We should oppose the Wind PTC, but for much different reasons than those put forward by its traditional opponents. The bottom line is that wind energy does not meet even a modest "green" standard, and we should be putting our money to much more sustainable energy generators. Our energy choices (mistakes?) so far have ensured that we will feel the effects of climate change for hundreds of years -- rushing to deploy a destructive and subpar "bridge" technology will only cost us more in the long run and have only a marginal benefit for our climate compared to other technologies already available. Here are the top five reasons I think we should let the PTC for wind energy expire, and double down on investments in greener alternatives, such as energy efficiency, and solar on rooftops and already-disturbed lands.
|Photo courtesy Friends of Mojave|
actively lobbied the White House, Congress, and Department of Interior to weaken wildlife protections, and they have even co-opted some environmental groups to speak against wildlife protections. The Chokecherry/ Sierra Madre wind energy project in Wyoming is an excellent example of the wind industry's disregard for wildlife. The project is expected to be one of the most deadly to raptors and bats, but the wind industry refuses to find a better location. Solar panels on homes and businesses, on the other hand, pose a collision threat to inner-city wildlife, but it is unlikely that rooftop solar panels will kill off a local population of golden eagles, or decimate a bat roost.
|Cement foundation for wind turbine.|
|Solar over a parking lot in California.|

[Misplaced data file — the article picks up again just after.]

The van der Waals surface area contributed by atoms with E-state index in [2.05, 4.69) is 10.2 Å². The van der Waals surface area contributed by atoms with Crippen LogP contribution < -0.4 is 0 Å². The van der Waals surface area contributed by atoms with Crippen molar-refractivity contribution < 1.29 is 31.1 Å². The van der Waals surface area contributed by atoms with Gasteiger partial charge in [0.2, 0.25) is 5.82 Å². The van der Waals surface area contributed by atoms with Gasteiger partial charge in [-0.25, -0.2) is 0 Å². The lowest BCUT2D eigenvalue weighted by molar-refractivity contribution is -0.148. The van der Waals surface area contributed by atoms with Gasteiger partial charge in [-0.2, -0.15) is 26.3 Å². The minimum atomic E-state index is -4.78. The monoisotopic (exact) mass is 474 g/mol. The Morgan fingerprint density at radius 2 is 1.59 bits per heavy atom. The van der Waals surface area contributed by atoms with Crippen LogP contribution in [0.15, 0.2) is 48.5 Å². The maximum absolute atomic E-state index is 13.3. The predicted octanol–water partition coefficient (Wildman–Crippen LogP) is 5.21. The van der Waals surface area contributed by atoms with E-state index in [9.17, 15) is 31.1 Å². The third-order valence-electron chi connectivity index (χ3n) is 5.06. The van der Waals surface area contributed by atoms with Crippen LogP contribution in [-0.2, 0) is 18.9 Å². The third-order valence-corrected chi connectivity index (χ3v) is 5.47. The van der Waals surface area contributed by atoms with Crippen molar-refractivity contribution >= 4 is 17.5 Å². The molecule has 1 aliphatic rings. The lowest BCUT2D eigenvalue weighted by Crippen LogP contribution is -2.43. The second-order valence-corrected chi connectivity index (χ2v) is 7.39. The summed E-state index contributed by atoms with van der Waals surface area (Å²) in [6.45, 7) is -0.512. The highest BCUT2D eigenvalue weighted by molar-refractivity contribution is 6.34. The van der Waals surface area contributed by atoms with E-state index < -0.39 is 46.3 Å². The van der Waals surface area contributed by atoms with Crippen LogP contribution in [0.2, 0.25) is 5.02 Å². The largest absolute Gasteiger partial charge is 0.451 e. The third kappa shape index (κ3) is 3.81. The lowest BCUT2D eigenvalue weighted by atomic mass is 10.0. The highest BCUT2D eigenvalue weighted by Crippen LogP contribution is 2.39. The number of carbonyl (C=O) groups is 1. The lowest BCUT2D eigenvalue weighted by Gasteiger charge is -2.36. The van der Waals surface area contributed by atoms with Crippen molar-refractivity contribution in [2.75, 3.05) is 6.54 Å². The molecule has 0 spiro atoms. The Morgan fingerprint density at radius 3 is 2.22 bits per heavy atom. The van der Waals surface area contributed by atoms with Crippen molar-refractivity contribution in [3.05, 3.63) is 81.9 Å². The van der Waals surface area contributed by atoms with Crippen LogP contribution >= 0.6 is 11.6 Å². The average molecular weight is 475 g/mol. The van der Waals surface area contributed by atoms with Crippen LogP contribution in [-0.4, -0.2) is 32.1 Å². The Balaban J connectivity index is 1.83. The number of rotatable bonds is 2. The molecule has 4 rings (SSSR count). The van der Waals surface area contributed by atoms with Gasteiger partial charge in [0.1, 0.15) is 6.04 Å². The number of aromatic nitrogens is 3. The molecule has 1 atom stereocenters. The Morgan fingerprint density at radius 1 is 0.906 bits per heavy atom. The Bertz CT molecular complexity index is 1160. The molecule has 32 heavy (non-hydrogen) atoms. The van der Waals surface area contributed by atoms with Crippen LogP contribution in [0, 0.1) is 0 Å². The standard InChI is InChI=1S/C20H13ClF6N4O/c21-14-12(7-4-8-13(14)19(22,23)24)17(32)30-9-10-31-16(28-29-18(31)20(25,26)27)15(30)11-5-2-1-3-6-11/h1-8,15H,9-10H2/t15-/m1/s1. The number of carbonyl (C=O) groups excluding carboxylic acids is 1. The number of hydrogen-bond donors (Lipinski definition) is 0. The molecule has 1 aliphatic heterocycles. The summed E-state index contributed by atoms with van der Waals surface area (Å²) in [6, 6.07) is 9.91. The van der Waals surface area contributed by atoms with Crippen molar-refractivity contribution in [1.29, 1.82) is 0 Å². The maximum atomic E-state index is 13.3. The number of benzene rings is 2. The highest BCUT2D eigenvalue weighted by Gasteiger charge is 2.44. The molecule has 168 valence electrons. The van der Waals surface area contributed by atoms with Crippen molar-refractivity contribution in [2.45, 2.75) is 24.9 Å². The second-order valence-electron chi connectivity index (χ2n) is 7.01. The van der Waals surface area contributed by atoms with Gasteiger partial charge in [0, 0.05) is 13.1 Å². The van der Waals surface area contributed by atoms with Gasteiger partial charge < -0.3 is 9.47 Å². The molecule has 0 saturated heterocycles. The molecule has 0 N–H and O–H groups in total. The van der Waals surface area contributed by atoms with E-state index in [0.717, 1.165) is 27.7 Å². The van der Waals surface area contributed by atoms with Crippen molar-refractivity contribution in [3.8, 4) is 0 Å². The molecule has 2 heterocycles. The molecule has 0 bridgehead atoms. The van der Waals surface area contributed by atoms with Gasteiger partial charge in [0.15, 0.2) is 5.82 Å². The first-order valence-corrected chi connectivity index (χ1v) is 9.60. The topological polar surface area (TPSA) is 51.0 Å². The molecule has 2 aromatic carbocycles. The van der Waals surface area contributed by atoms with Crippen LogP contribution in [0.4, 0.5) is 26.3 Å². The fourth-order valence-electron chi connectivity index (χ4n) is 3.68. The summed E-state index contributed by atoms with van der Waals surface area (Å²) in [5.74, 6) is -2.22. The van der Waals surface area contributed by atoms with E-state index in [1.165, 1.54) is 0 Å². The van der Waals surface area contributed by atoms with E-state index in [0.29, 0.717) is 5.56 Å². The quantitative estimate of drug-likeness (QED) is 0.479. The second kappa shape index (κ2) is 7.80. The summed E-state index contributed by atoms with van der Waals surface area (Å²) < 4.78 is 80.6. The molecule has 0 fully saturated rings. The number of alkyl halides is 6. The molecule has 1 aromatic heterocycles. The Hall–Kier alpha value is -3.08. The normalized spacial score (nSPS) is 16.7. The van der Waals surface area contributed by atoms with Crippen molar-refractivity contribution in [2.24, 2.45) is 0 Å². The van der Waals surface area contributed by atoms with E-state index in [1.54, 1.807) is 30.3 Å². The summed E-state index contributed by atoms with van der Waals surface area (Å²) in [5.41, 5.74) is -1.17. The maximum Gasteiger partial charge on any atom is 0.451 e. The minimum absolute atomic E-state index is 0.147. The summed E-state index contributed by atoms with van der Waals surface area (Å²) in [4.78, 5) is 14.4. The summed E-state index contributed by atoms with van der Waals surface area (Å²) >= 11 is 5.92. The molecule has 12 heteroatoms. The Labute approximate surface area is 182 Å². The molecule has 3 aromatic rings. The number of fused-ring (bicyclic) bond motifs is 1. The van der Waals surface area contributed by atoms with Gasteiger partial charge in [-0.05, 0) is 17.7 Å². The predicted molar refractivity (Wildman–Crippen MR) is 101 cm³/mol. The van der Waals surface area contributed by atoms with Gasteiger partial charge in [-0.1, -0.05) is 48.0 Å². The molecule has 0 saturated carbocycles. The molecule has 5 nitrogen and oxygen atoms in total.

|Transmission lines in the Mojave.|
Those that disagree will argue vehemently that wind energy is much cleaner than coal, and the wind industry is on pace to displace coal. They are correct, and they probably argued the same for natural gas. But they will also twist and gloss over facts to defend the wind industry's environmental impacts, adamant that we have to stand firm behind the wind industry because it is a fast bridge from fossil fuels. Climate change is a serious and present threat to our wildlands and our communities, but the carbon emissions we have already generated have locked us into a spiral of impacts that will be felt for centuries, even if we miraculously cut all emissions today, according to climate expert Bill McKibben in his book Eaarth. It is imperative that we reverse our emissions quickly, but advocating for the destruction of thousands of square miles of wildlands and the potential extirpation of wildlife to cross the "bridge" is ludicrous when we have a more efficient and economically feasible alternative that can lay a much more sustainable energy foundation.
|A promotional image for Danny Kennedy's Rooftop Revolution book that neatly summarizes the vast difference between our old energy paradigm, and the new path available to us.|